enslaved people

The last wills and testaments of Joel Newsom Sr. and Jr.

In the name of God amen I Joel Newsom Senr of the State of No. Carolina & County of Wayne being in a low State of Health but of Perfect mind & memory do make & ordain this my last will & Testament in manner & form as follow towit —

Item — I lend unto my wif Pennellopy Newsom one half my plantation whereon I now live with half the west room of my Dwelling house & Kitchin — also one feather berd & furniture half dozin siting chears two Puter dishes two Basons haf Dozen Plates the Iron ware that belongs to the Ketchen a sufficent quantity of Corn & fodder as will serve her & her family one year & a sufficient quantity of Provision as will last her & family the same term & two Cows & Calves two Sows & Pigs also the sum of fifty dollars to purches her a Horse — also Two negroes (to wit) Tom & Nel — also as much cotton flax & wool as Shall be sufficient to serve her & family for one year also four Ews also two Plow hoes two weading hoes one ax & one grubbing hoe — the above named Property I lend unto my wife during her natural life or widowhood & after her death or widow hood it it my will & desire that the whole be Sold & be disposed of as I Shall hereafter direct

Item I give & bequeath unto my son Joel Newsom all the tract of Land on the south Side of the March Branch & negro Sam to him & his heirs for ever

… I have hereunto set my hand & seal this 26th Sept 1818 attest — Joel X Newsom     Benjn. Simms, Stephen Woodard

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In the name of God, Amen, I Joel Newsom of the county of wayne and State of No Carolina being in a low state of health, but in sound mind and memory, do make and ordain this to be my last will and Testament, as follows – (viz)

Item, 1st, I Give and bequeath unto my son Larry Newsom, all my lands lying on the south side of black Creek (i.e.) the lands whereon I formaly, the lands whereon Sally Daniel now lives, and also the lands I purchased of Willis Garner and also a tract of piney land adjoining the tract I bought of Willis Garner, I also give and bequeath unto my Son Larry Newsom, four negroes (viz) Harry, Allen, Ben, and Tom, to him and his heirs forever ….

Item 2nd I lend unto my daughter, Zilpha Daniel and my son in law Jap. Daniel, my lands I bought of Elisha Daniel, lying between black Creek and Cotentna creek, with the exception of the fruit that may grow in the orchard on said lands, untill my Grand son Larry Daniel, son of Jas. & Zilpha Dan’l arrives to the age of twenty one years, I also lend unto my daughter Zilpha Daniel one negro girl named Hanner during her lifetime ….

Item 3rd I Give and bequeath unto my son James Newsom my tract of land whereon I now live lying on the north side of black creek also three negroe boys (viz) Tony, Will and Sam ….

Item 5th I give and bequeath unto my sister Patience Pearce a negro Girl by the name of Dill, to her and her heirs forever

Signed Sealed and acknowledged in the presence of us – John Rowe, Burket Barnes       Joel Newsom Augt. 14th 1837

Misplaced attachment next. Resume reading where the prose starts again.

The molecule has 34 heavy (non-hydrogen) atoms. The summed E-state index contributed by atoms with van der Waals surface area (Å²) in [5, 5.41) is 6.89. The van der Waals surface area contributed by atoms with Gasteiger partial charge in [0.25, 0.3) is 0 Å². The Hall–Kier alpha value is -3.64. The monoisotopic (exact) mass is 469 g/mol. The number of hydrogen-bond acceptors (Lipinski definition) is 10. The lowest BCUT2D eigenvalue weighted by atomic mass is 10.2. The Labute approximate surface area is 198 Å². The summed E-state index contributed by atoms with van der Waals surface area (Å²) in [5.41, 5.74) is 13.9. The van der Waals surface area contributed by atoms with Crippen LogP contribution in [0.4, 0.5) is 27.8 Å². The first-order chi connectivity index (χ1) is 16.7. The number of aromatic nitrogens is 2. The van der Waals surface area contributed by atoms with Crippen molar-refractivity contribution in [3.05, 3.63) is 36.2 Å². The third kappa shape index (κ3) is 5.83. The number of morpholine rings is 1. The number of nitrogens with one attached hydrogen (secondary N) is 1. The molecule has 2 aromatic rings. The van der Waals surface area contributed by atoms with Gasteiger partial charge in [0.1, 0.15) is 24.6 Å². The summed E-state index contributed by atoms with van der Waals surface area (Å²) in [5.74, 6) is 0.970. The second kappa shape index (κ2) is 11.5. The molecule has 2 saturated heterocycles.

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The Newsoms lived in the Black Creek area of Wayne County, which became part of the new Wilson County in 1855.

In the 1870 census of Cross Roads township, Wilson County, North Carolina, Ben Newsome headed a household that included wife Edna, 31, and children Amos, 10, Gray, 7, Penelope, 6, and Mary, 2. It is likely that Newsome was the Ben referred to Joel Newsom Jr.’s will 33 years earlier. (Note that one of his daughters shared a first name with Joel Newsom Jr.’s mother Penelope.) As required by law, Benjamin Newsome and Edna Newsome registered their 16-year cohabitation in Wilson County in 1866. (Edna was likely considerably older than 31 in 1870.) Harry Newsom, who may have been the Harry listed in Newsome Jr.’s will, registered his ten-year cohabitation with Rachel Woodard in 1866.

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Original will available at North Carolina Wills and Estates, 1665-1998 [database on-line], http://www.ancestry.com.

Shadrach and Keziah Simms Dickinson house.

Per Kate Ohno, Wilson County’s Architectural Heritage (1981):

“This Georgian cottage is said to have been the dwelling of Keziah and Shadrack Dickenson. Dickenson was the daughter of Robert Simms, a major landowner in Black Creek Township. The land upon which this house was built is said to have come from the Simms family. This late eighteenth-century cottage is a rare survival in Wilson County. It was probably constructed much as it stands today. It is a small rectangular building with a gable roof. The gable ends suggest the presence of exterior end chimneys, now removed. The door is board and batten. Although some alterations have been made on the interior, the present appearance suggests that it was once a hall-and-parlor plan dwelling. The interior is sheathed with flush boards and some original woodwork remains intact. The interior and exterior details of this house suggest that it may be of the oldest, as well as one of the best-preserved houses in the county.”